Real ‘change’ needed for economic recovery in Washington state
In Washington, we are blessed to have some of the most creative and innovative employers in the country. Likewise, our employers are blessed with talented employees who have the intellectual horsepower to help them compete in a global marketplace.
Yet with our successes, there is a troubling trend. Washington state is slipping in its competitiveness and ability to retain and recruit companies – in aerospace and other industry sectors. After reading Peter Callaghan's column in the Oct. 1 edition of the Tacoma News Tribune (“Gregoire made the state's case with Boeing, but said 'no' to shameless begging”), we want to lay the case out – not beg – for state leaders to consider the message of the addition of even 700 good-paying jobs the Boeing plant could create would send to Washington's beleaguered workers and employers.
Whenever the Legislature is considering policies that impact employers, the first question we should ask is: Does this create and retain jobs in Washington? While we await Boeing's decision on where to locate a second Dreamliner production plant, we must keep our focus on all employers and what we can do as a Legislature, and in our agencies, to save and recruit jobs. State leaders must declare with a clear and unified voice, “We want your business here, and we intend to provide the customer service you need from state government to be successful.”
We have a simple philosophy: Vibrant businesses create jobs essential for the well-being of families across the state. Whether large or small, our various employers are cornerstones of communities.
Washington must also put out the welcome mat and invite in new and innovative employers. With an unmatched quality of life, our state should attract the forward-thinking companies that will provide much-needed family-wage jobs while pioneering and producing the technology of the future. But we must be willing to identify barriers to recruitment, examine competitor practices to leverage our strengths and address our weaknesses.
This summer, we met with dozens of employers in Washington struggling under the recession and asked what we can do to help. Repeatedly, the same themes emerged: employers are overwhelmed with the regulatory climate and cost of doing business in Washington. This must be a lesson for Washington's leaders and agencies to usher in a new culture of change.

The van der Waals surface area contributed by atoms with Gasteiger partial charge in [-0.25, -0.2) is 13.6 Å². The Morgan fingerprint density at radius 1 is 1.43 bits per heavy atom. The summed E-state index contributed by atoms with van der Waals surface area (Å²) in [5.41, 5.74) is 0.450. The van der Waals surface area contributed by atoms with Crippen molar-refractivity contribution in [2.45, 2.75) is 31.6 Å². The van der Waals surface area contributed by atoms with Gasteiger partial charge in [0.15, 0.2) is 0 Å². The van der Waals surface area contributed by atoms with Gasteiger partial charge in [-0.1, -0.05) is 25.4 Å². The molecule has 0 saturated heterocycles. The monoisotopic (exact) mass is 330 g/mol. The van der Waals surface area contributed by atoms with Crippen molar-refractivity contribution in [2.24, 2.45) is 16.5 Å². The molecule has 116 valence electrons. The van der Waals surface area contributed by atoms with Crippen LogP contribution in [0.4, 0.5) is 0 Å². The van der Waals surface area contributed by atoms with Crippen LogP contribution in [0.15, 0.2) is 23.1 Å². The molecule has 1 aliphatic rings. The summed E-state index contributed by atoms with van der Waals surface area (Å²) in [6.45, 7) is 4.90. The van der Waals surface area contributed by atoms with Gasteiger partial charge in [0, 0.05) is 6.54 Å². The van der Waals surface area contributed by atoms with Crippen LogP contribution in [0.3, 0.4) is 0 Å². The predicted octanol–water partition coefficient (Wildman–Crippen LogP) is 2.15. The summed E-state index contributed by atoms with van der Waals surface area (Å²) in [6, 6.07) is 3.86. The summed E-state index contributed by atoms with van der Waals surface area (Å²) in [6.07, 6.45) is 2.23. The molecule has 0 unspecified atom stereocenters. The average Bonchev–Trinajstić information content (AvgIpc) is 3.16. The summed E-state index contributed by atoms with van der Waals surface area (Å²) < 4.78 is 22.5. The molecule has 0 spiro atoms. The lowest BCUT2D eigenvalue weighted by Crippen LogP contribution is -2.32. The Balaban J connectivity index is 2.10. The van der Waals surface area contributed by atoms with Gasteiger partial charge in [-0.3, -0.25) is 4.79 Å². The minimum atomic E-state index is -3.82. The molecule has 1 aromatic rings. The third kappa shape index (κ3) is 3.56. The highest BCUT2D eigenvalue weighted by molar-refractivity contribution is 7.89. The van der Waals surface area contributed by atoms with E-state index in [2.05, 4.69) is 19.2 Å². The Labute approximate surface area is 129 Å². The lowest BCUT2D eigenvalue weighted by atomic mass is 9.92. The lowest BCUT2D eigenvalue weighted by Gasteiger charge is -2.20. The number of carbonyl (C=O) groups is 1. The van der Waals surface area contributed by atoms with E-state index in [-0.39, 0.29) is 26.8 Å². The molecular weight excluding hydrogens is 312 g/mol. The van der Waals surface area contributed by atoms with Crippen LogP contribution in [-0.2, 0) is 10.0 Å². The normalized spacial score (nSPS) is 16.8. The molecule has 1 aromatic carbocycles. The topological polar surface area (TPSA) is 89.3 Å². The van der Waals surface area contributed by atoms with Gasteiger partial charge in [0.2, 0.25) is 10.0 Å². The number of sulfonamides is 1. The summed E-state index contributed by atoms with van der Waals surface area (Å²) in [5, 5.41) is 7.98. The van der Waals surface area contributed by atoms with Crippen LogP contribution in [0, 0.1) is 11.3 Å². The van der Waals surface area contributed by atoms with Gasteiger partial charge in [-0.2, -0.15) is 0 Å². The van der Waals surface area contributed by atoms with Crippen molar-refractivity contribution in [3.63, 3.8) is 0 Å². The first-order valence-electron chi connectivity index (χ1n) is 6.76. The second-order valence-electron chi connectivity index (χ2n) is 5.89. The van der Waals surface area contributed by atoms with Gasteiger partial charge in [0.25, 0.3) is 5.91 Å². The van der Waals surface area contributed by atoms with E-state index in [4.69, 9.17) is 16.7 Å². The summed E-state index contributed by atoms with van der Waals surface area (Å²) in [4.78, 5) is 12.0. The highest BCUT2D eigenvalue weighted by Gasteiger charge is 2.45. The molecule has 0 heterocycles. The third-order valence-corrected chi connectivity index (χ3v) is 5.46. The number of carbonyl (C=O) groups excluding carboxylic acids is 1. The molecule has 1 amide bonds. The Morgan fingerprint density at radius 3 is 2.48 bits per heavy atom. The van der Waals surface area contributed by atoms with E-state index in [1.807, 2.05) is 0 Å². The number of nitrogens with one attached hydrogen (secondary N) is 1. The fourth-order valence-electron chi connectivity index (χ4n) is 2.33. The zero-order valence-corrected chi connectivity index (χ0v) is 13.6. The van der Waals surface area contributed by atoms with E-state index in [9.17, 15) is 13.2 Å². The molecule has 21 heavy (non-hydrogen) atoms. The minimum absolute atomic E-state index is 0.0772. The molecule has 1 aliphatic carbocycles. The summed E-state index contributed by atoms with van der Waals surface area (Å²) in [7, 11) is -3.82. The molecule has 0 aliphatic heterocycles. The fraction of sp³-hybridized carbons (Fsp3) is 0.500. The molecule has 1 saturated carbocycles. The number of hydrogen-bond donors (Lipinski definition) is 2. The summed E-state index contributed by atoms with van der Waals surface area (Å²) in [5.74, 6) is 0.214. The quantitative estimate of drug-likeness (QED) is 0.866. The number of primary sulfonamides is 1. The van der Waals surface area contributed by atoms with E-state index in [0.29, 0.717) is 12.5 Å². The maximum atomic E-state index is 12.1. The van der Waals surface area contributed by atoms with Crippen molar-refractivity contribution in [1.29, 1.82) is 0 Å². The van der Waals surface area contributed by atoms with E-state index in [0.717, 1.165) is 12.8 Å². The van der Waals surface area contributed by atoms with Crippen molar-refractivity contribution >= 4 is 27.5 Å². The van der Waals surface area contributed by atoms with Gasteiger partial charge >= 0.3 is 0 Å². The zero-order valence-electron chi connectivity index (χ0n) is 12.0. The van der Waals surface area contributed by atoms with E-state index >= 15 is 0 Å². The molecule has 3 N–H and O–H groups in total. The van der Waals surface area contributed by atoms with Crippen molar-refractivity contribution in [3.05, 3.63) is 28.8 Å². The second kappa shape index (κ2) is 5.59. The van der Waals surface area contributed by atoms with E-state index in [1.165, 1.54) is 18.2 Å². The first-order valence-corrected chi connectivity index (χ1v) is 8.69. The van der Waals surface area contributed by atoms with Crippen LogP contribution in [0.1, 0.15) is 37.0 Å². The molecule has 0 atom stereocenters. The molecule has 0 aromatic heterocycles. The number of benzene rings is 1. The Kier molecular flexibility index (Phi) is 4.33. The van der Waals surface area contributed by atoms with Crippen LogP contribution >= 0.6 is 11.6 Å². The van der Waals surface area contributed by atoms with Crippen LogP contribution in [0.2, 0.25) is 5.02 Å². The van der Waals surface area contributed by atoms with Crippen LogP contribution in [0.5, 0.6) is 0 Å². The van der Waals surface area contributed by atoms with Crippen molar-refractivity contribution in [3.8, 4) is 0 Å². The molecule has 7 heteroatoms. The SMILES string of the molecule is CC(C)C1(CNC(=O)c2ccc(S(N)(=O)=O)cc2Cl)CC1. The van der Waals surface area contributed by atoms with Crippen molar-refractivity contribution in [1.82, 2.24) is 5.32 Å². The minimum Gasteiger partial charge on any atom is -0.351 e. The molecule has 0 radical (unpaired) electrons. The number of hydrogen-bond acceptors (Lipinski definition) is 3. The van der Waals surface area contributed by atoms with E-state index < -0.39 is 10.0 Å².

With strong leadership, we can begin to restructure state agencies to be customer-focused and less burdensome. What if agencies and leaders, instead of handing down more regulations and higher taxes and fees, asked employers, “What can we do to help you responsibly achieve your goals and create jobs?”
We believe state agencies must embrace meaningful streamlining reforms to serve employers. The state should utilize every tool to encourage job creation, while eliminating unnecessary red tape. Good-paying jobs create local economic security and prosperity.
Additionally, it's past time to take a long look at barriers Washington puts in front of employers looking to hire more employees. Our unemployment insurance system taxes are the sixth most expensive in the nation. We also levy a unique gross receipts tax on businesses, which taxes them regardless of whether they turn a profit. This tax also disproportionately punishes small employers, making it harder for our economic engine to add employees and grow their operations.
Our workers' compensation system is also one of the most costly and complex in the nation. It is a national outlier in terms of administrative costs and expensive pensions. Unbelievably, the state Department of Labor and Industries recently proposed a 7.6 percent premium increase for 2010. A tax increase on employers during a difficult recession, to pay for a broken system badly in need of reform, is not sound policy. This will take $117 million out of employers' and employees' pockets that could be used to create jobs or increase pay to help offset the rising costs of necessities, such as health care, food and housing.
Washington's leaders and agencies must begin to address these and other barriers to attracting and retaining employers, including Boeing's second production plant, right now – by not increasing the costs of doing business and joining entrepreneurs to incentivize job creation. Our economic recovery is at stake.
Tenth Legislative District Rep. Norma Smith, R-Clinton, is the lead Republican on economic development issues. Twelfth Legislative District Rep. Cary Condotta, R-East Wenatchee, is the lead Republican on commerce and labor issues.